Siri is Apple’s voice-controlled personal assistant and she, or he, has been around for several years now. The assistant first appeared on the iPhone 4S but Siri is also available on iPad, iPod touch, Apple Watch, AirPods, HomePod and the Mac (macOS Sierra and later) – check out our guide to Siri on macOS.
Siri has developed with age. Her intelligence has grown and her abilities have expanded. She has also had to keep up with Microsoft’s Cortana, Amazon’s Alexa and Google Assistant.
So what is special about Siri? What is she able to do, how does she do it and what can she help you with if you are an Apple user? Here is everything there is to know about Siri.
As we mentioned, Siri is a built-in, voice-controlled personal assistant available for Apple users. The idea is that you talk to her as you would a friend and she aims to help you get things done, whether that be making a dinner reservation or sending a message.
Siri is designed to offer you a seamless way of interacting with your iPhone, iPad, iPod Touch, Apple Watch, HomePod or Mac by you speaking to her and her speaking back to you to find or do what you need. You can ask her questions, tell her to show you something or issue her with commands for her to execute on your behalf, hands-free.
Siri has access to every other built-in application on your Apple device – Mail, Contacts, Messages, Maps, Safari and so on – and will call upon those apps to present data or search through their databases whenever she needs to. Ultimately, Siri does all the legwork for you.
You can ask Siri to carry out a task by just saying “Hey Siri” to your iPhone, AirPods, connected Bluetooth headsets, Apple Watch or HomePod.
You can invoke Siri by using buttons, too. If you have a Touch ID iPhone (iPhone 6S or later) hold down the Home button, then say what you need. For Face ID iPhones (iPhone X and newer), hold down the side power/wake button. On some devices, you might need to wait for Siri to appear before you make your request.
On HomePod, you can press the home button in the centre of the top of the device.
On Apple Watch, hold down the Digital Crown or say “Hey Siri” within a few seconds of raising your wrist. From here, you can command Siri to do various tasks and it depends on what you are asking as to how Siri on the Apple Watch responds.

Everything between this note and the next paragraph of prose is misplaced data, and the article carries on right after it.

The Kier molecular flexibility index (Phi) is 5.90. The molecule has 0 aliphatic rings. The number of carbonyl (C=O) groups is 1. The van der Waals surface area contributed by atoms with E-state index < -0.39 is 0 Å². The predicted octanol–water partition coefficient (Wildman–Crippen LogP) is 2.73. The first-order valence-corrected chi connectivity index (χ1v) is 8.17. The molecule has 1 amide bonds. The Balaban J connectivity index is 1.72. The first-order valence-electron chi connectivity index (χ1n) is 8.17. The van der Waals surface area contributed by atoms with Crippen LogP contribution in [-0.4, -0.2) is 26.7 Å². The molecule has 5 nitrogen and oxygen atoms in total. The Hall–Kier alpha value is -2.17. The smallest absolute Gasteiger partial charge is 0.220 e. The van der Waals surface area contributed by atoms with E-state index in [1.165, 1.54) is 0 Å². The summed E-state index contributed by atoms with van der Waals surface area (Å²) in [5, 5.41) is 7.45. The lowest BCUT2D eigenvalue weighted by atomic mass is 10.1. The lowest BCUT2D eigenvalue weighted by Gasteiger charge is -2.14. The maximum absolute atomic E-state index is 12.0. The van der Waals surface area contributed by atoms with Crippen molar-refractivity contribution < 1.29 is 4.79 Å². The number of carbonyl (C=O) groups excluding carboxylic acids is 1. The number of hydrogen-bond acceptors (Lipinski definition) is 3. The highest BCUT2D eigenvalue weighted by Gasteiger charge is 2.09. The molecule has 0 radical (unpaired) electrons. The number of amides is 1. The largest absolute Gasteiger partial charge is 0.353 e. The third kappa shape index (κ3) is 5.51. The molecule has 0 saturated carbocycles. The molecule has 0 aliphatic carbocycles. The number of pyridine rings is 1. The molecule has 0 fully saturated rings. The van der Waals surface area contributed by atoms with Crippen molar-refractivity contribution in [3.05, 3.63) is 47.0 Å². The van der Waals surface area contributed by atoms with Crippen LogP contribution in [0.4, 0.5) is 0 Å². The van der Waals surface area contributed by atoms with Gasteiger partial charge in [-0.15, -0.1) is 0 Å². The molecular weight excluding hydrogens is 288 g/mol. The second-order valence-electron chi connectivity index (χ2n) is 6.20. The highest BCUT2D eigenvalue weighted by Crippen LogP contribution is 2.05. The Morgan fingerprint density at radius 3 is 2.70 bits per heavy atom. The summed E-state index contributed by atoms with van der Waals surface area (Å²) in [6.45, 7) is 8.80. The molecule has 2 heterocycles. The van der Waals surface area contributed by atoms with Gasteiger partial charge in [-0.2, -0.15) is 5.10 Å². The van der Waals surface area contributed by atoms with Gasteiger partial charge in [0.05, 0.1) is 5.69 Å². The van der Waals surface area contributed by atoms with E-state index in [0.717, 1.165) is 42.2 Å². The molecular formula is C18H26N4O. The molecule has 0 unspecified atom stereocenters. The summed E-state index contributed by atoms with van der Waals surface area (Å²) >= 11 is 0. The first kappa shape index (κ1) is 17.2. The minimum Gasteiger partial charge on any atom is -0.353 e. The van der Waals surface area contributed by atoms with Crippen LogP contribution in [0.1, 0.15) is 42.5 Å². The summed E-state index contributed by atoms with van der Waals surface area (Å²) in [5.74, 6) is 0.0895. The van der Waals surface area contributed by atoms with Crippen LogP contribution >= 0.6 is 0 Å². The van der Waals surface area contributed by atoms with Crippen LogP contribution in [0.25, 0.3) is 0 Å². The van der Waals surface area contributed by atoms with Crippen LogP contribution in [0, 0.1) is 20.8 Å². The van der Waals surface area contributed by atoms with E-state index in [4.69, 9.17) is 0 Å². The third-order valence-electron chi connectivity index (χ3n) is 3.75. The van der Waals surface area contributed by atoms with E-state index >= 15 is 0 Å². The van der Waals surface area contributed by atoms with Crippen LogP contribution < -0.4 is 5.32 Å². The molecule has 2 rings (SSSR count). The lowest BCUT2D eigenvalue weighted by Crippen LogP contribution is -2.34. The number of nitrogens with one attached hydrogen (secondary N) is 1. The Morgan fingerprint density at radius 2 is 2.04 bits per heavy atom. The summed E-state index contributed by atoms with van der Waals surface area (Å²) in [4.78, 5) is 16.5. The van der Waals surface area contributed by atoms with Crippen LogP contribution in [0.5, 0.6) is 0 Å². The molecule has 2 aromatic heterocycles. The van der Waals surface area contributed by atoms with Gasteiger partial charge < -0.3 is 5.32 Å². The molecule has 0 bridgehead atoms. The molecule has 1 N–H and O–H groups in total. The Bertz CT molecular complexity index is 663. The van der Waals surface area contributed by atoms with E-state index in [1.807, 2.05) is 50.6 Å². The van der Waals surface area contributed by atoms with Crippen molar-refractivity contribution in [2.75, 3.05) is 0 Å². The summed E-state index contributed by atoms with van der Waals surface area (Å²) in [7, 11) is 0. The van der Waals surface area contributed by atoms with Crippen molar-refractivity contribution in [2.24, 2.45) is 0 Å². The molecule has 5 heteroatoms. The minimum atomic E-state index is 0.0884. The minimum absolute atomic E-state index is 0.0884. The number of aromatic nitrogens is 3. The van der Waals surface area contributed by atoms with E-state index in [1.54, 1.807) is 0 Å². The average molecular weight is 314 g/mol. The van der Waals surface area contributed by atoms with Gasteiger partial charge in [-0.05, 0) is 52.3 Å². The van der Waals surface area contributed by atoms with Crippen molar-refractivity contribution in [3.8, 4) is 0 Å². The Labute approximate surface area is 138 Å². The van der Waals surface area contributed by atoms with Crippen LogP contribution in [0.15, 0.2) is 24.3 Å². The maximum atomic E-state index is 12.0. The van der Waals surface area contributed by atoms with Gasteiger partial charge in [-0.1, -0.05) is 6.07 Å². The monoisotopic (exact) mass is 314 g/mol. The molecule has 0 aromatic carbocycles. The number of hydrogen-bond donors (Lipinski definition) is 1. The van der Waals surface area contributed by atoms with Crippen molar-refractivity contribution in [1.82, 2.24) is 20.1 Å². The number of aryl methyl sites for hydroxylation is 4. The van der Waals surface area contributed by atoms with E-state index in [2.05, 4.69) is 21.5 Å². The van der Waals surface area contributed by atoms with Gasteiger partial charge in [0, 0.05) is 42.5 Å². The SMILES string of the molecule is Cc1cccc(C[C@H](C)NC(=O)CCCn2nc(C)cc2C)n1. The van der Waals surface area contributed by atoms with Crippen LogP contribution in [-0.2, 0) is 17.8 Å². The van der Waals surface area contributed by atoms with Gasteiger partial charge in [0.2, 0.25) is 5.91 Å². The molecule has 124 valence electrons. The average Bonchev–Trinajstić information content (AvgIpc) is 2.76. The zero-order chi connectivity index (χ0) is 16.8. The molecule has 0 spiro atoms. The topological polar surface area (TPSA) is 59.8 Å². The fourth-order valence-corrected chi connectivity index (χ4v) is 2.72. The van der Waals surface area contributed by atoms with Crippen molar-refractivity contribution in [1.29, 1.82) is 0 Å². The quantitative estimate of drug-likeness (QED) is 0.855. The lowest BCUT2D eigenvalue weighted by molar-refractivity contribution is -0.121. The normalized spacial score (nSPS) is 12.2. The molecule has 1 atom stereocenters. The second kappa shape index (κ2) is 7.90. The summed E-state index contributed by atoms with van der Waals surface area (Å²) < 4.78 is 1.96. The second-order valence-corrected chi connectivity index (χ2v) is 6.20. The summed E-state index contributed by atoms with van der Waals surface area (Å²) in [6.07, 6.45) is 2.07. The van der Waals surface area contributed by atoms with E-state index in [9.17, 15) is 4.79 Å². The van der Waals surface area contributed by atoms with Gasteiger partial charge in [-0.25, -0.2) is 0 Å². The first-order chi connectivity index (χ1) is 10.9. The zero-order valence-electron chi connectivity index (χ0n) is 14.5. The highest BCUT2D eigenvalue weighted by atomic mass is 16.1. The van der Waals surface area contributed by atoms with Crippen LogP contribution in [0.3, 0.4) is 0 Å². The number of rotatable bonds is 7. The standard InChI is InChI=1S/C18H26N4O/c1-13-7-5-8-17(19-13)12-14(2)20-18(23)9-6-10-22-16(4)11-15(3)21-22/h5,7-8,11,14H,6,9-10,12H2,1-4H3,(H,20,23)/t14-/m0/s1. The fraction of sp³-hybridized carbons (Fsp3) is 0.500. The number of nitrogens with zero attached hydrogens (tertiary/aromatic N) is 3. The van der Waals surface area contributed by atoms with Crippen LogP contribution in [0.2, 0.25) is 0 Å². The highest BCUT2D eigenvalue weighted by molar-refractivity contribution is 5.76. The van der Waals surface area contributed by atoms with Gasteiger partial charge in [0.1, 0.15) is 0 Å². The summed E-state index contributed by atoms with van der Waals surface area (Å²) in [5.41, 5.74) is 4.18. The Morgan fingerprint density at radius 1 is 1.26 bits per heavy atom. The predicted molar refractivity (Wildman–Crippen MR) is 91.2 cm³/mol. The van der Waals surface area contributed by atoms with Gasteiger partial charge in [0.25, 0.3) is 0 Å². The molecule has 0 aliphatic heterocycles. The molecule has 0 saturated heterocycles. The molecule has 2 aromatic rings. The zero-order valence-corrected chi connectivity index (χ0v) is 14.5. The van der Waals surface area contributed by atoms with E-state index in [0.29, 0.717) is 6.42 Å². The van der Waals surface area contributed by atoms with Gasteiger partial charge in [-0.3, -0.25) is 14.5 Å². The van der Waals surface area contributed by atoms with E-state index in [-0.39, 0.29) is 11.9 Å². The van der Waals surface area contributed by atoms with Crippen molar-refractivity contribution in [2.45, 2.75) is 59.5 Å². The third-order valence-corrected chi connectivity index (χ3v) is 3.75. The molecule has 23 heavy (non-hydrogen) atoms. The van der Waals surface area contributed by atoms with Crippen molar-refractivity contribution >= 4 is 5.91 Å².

For example, if you ask her to direct you somewhere, she will bring up the map on your Watch and you just press start to get going.
Ask a more complicated question that requires a longer answer however, and Siri will open on your iPhone to complete the task.
Things such as opening an app, setting an alarm, calling your mum or finding out the score of your favourite team can all be done from the Watch though and Siri will be enhanced for WatchOS 6 – due out in the next couple of weeks.
Siri can do a lot. She’s pretty damn clever and sometimes she is quite funny too. If you want to get a giggle out of Siri rather than ask her to do something serious, then check out our guide to the best Siri Easter Eggs.
Otherwise, Siri can help you when you’re out and about, with sports and entertainment information, phone calls and messages, getting organised, tips and tricks and of course, giving you answers.
At a glance, she will read your last email, text your friend to tell them you’re running late, shuffle your road trip playlist on Apple Music, let you know what films are playing today, find a table for three in London or call your dad at work.
She can also tell you where a good restaurant is nearby, flip a coin, find books by a specific author, set an alarm, give you directions and even set a reminder that will activate only when it recognises that you’re in, or have left, a certain location (“pick up dry cleaning”, when you leave work, for example).
That’s not all though, in fact it probably isn’t even half. She’ll tell you what the weather is like tomorrow, move meetings, tell you when the next game is for your team and you can even get her to roll a die, along with a series of other things such as teach her how to pronounce your name or tell her which of your contacts are family members. We told you she was pretty smart.
Siri is based on the based on the fields of Artificial Intelligence and Natural Language Processing, and it is comprised of three components – a conversational interface, personal context awareness and service delegation.
The conversational interface is about how Siri understands you in the first place. The general workings of the straight word-for-word voice recognition have to be good in order to hear what you’re saying but deciphering the meaning is all down to statistics and machine learning, which is where the personal context awareness system comes in.
There’s a huge amount of work in Siri that can predict what you’re getting at based on key words that you use, as well as your general habits and language choice. She is designed to adapt to your individual preferences over time and personalise results.
The service delegation system is the unbridled access to all of the iPhones built-in apps and their inner workings. This access is how Siri does what she does. Without the access, Siri would be a pretty rubbish assistant.
Siri can speak and understand English (Australia, Canada, India, New Zealand, Singapore, UK, US), Spanish, French, German, Italian, Japanese, Korean, Mandarin, Norwegian, Cantonese, Swedish, Danish, Dutch, Russian, Turkish, Thai and Portuguese.
If you want to change Siri to a man or a woman, you’ll need to head into Settings > Siri & Search on iOS or Apple Menu > System Preferences > Siri on macOS Sierra or later. You can change Siri settings on HomePod within the Home app and Apple Watch within the Watch app.
Siri Voice options for gender and dialect depend on the language you pick.
Within these Siri settings is also where you can allow or disallow the “Hey Siri” command, as well as view Siri Shortcuts, and decide if you want to allow Siri when your device is locked.